“Oh, the restaurants, sure. But not the gas stations. Now, who’s going to drive out to Baker from Vegas, get gas, then drive back? Locals may go out to eat, but they won’t need much gas. Speaking of that, if you’re planning what we talked about, these folks better fill up their tanks before they shut down Baker completely.”
“Hadn’t thought of that. Thanks Herb.”
As Herb went back to his seat, Jared could see Lee fumbling with some papers at the podium. Then he pointed at Jared and motioned for him. When he got to the podium, Lee whispered, “Are you sure we’re safe here?”
“That’s the consensus,” said Jared. “The scientists are all convinced we’ve seen the worst of it, especially here on the deformed craton. But no one knows for sure.”
“Okay, thanks. You can sit down.”
As Jared walked toward his seat, there was a lot of noise coming from the crowd that was gathered there. “Could I have your attention?” yelled Lee. The room quieted down. “Let me first state that what I’m about to say is my personal opinion. Regardless of the dangers—which I hope are minimal—Victoria and I plan to stay here. This is where we believe God wants us, and by faith we’ll remain. We’re not recommending that for anyone else. However, if anyone plans to join us, we do have recommendations.”
Lee was silent for a moment, as he rustled with the papers again. “First, it seems the government will abandon us here. There’ll be no police, no fire department, no ambulances—we’ll be on our own. Every bit of assistance we need is on the other side of the great divide. Second, as I suspected, we won’t be able to count on Baker for our provisions. At least not until the I-15 is restored to operation. Third, the damage to the freeway is massive. It could be years before the I-40 is usable again. It may be decades for the I-15. For my entire life, the government has promised to spend money on infrastructure. They always seem to talk us into more taxes for it, then spend it on something else. Now we have less people paying taxes and more taking government handouts. Long story short, we’re on our own. Each one of you will need to make your own decision whether to trust God to take care of you here, or elsewhere. But if you want to stay here, I have a few other recommendations.”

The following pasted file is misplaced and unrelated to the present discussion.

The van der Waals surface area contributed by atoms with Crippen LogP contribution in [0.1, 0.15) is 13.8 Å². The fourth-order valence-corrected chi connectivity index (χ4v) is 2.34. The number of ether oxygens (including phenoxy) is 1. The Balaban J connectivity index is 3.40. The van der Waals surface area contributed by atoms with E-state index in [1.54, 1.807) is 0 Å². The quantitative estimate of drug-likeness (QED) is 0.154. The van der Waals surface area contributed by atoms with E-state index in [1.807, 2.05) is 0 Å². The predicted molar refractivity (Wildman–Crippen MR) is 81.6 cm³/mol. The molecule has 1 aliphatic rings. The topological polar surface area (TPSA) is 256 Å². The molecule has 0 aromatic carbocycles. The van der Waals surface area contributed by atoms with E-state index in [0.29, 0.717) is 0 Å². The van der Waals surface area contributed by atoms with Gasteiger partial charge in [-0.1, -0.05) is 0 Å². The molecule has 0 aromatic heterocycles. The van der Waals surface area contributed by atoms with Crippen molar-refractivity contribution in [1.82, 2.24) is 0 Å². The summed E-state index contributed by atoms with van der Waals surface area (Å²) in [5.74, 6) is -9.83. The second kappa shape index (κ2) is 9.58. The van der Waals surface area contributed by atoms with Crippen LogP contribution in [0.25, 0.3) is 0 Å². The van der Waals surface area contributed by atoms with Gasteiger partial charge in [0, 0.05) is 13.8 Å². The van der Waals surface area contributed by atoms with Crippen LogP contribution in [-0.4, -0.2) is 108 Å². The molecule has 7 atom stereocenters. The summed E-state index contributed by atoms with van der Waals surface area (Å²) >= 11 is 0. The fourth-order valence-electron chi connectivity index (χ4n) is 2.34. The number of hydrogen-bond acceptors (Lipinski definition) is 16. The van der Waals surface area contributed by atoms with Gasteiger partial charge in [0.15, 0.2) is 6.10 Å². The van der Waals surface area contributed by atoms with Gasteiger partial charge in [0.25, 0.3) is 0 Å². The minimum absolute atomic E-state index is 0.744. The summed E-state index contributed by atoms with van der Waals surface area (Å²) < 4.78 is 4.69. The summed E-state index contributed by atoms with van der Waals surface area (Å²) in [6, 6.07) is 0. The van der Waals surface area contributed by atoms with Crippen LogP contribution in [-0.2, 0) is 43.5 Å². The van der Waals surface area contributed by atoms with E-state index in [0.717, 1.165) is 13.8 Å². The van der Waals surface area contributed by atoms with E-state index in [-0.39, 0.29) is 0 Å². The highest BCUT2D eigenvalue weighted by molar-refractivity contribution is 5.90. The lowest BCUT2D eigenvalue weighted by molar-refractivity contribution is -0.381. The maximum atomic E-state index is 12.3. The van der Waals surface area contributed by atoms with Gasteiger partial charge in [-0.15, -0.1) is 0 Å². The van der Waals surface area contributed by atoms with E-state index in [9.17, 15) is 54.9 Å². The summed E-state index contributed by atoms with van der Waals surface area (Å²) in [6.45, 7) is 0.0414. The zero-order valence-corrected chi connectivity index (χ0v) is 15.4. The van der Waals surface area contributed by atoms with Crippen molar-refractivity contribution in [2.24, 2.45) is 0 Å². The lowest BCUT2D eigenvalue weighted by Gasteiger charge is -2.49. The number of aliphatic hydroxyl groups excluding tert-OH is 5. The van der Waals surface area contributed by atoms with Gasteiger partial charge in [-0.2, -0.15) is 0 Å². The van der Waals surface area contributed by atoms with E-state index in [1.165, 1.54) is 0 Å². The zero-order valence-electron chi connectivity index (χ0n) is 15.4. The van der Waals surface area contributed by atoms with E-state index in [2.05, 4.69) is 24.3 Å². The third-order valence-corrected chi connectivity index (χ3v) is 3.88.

Lee took a big swig of water, then looked around the room. “This is going to be a different world for us, people. Think about how the pandemic locked us away. Then multiply that isolation by a hundred. If our family and friends aren’t with us here, we may not see them for years. We won’t have access to banks for money. We won’t be able to shop online, because no one will deliver our purchases. If we don’t grow it, or make it, we won’t have it.”
Lee looked back at his notes. The silence made Jared uncomfortable. He wondered if something he said made Lee hesitant. Then a voice on his left yelled, “Spit it out, Lee.” It was Norm Ashford.
Lee looked at Norm, then scanned the others in the room. “I want you all to leave.” A collective gasp went through the crowd. Lee held up his hand. “Do I have your attention?” Then he laughed. “I mean what I said, but not like you think. I want you to go back to your families, your friends, your homes, whatever. Take note of how important they are to you, whether you can abandon them without regret. Seek God sincerely about whether life in this desert is what He wants for you. Don’t treat this move like a weekend campout. Treat it like an exodus, as if you’re leaving your former life behind. And make sure to take an accounting of what that former life is like.”
“Many of us have already done that,” said Mike Pirelli. “We want the change.”
“Then my final recommendation is to make a clean break. If there’s anything that can tie you to life outside of what we’re doing here, find a way to deal with it. Ask God to help you. Ask others. I’m not going to give you any ideas on how to do that. You just need to understand that it’s important you do it. There’s no going back to Egypt.